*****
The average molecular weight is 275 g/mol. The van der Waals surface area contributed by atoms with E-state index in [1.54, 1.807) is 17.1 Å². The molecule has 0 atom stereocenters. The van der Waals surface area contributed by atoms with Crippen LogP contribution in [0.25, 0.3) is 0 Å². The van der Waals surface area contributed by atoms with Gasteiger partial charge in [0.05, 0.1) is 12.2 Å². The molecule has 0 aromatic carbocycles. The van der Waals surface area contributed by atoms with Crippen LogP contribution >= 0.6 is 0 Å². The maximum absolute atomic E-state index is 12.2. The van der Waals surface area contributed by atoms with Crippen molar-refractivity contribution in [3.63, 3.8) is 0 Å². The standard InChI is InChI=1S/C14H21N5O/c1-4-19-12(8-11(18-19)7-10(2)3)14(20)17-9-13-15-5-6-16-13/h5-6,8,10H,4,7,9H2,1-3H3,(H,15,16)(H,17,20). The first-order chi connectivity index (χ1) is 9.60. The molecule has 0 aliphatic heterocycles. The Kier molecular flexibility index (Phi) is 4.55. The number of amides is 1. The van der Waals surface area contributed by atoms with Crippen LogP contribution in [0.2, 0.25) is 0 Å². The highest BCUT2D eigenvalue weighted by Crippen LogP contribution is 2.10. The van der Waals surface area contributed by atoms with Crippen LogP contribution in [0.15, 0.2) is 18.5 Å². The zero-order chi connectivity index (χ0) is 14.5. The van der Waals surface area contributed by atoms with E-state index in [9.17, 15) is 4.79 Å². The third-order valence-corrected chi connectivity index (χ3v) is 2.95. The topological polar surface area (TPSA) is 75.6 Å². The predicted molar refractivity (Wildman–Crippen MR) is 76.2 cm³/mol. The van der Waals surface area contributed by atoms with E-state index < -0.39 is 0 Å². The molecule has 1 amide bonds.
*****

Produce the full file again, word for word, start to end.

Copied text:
The average molecular weight is 275 g/mol. The van der Waals surface area contributed by atoms with E-state index in [1.54, 1.807) is 17.1 Å². The molecule has 0 atom stereocenters. The van der Waals surface area contributed by atoms with Crippen LogP contribution in [0.25, 0.3) is 0 Å². The van der Waals surface area contributed by atoms with Gasteiger partial charge in [0.05, 0.1) is 12.2 Å². The molecule has 0 aromatic carbocycles. The van der Waals surface area contributed by atoms with Crippen LogP contribution >= 0.6 is 0 Å². The maximum absolute atomic E-state index is 12.2. The van der Waals surface area contributed by atoms with Crippen molar-refractivity contribution in [3.63, 3.8) is 0 Å². The standard InChI is InChI=1S/C14H21N5O/c1-4-19-12(8-11(18-19)7-10(2)3)14(20)17-9-13-15-5-6-16-13/h5-6,8,10H,4,7,9H2,1-3H3,(H,15,16)(H,17,20). The first-order chi connectivity index (χ1) is 9.60. The molecule has 0 aliphatic heterocycles. The Kier molecular flexibility index (Phi) is 4.55. The number of amides is 1. The van der Waals surface area contributed by atoms with Crippen LogP contribution in [0.2, 0.25) is 0 Å². The highest BCUT2D eigenvalue weighted by Crippen LogP contribution is 2.10. The van der Waals surface area contributed by atoms with Crippen LogP contribution in [0.15, 0.2) is 18.5 Å². The zero-order chi connectivity index (χ0) is 14.5. The van der Waals surface area contributed by atoms with E-state index in [9.17, 15) is 4.79 Å². The third-order valence-corrected chi connectivity index (χ3v) is 2.95. The topological polar surface area (TPSA) is 75.6 Å². The predicted molar refractivity (Wildman–Crippen MR) is 76.2 cm³/mol. The van der Waals surface area contributed by atoms with E-state index < -0.39 is 0 Å². The molecule has 1 amide bonds.